An example of this is our new parish outdoor crib to be placed in December on Yorkshire St, outside St Mary’s. It started off as just as a casual suggestion from my friend Fr Martin from Newcastle when he was visiting Burnley in January. I liked the idea and mentioned this to some parishioners. We are fortunate to have been donated a lovely set of crib figures that for many years served the recently closed St Mary’s church in Oldham. Some of the beautiful figures have needed a little bit of nurturing and restoring by one of our talented parishioners. Recently I have been privy to seeing the impressive hand made crib after several weeks of hard work by a small team of parishioners. With the restrictions caused by Covid upon our churches and community, our brand new beautiful outdoor crib will hopefully be a rich source of great joy and light for a large number of people in our town this Christmas. This lovely project started off as just a tiny germ of an idea from my friend and I am confident it is going to really be something significant to look forward to.
Thought for the day ~ Monday 26th October 2020
Today is the feast of Ss Chad and Cedd. Chad was educated at Lindisfarne under Aidan. He became abbot of Lastingham and was chosen to be bishop of Northumbria, but St Wilfrid contested his appointment, and Chad obediently withdrew. He was then sent as bishop to Mercia, where he founded the see of Lichfield. His ministry there was very short (he died at Lichfield on 2 March 672), but he was immediately revered as a saint because of the holiness of his life, his outstanding humility, and his dedication to preaching of the Gospel.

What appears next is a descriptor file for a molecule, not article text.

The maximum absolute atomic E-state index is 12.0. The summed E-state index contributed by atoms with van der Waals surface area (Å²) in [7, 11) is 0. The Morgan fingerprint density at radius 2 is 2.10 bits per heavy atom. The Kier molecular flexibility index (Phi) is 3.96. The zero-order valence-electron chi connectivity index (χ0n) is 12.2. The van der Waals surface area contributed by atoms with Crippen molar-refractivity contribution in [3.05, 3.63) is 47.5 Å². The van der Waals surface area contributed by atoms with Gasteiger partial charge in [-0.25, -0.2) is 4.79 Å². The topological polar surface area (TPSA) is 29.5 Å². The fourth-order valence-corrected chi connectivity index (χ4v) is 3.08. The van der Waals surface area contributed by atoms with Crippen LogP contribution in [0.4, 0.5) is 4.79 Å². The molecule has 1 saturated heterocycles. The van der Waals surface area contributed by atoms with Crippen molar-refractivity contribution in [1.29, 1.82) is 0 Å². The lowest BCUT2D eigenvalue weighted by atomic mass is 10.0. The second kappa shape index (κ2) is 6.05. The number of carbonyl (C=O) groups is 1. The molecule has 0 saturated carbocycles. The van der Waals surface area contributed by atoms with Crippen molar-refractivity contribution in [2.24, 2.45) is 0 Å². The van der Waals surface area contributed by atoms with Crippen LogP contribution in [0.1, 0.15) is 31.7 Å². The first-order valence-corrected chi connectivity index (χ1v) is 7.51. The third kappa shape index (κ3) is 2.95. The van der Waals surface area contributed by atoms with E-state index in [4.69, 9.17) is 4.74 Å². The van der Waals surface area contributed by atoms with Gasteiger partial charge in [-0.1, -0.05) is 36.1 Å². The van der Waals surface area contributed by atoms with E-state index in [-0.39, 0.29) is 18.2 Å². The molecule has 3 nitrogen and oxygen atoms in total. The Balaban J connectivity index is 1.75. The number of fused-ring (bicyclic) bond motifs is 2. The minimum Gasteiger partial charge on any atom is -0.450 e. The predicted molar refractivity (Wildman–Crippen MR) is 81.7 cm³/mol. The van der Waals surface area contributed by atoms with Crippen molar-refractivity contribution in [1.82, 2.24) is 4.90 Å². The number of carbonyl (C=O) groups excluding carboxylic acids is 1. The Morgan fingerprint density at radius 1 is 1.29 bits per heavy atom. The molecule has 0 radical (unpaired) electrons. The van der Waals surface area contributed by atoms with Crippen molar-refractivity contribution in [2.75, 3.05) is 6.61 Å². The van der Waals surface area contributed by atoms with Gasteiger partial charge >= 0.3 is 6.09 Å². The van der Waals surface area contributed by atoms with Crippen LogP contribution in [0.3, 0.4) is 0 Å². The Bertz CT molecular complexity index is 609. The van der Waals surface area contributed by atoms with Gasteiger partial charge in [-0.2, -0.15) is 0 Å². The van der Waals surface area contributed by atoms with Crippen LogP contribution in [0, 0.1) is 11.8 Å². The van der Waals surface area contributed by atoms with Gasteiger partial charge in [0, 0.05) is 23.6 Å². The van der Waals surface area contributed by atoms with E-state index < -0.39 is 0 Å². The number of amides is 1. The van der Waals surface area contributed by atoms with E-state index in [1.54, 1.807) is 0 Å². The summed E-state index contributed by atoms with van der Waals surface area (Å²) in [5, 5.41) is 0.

Like his brother Chad, Cedd was educated at Lindisfarne under Aidan. He founded many monasteries and was sent as a bishop to evangelize the East Saxons. He established his see at Bradwell in Essex. He died at his monastery at Lastingham in Yorkshire on 26 October 664, of the plague.
Today’s extract from the letter to the Ephesians speaks of living as “children of light”. We are to do this by staying away from greed, impurity and vulgar talk. Instead we are called to be kind, tender-hearted and forgiving of each other. When someone is baptised, they have a candle lit from the Paschal Candle which speaks of them being given the promise of eternal life. The prayer that goes with this ritual calls the newly baptised “a child of the light” and bids them to “ keep the flame of faith alive in their heart” so that when the Lord comes they may go out to meet Him.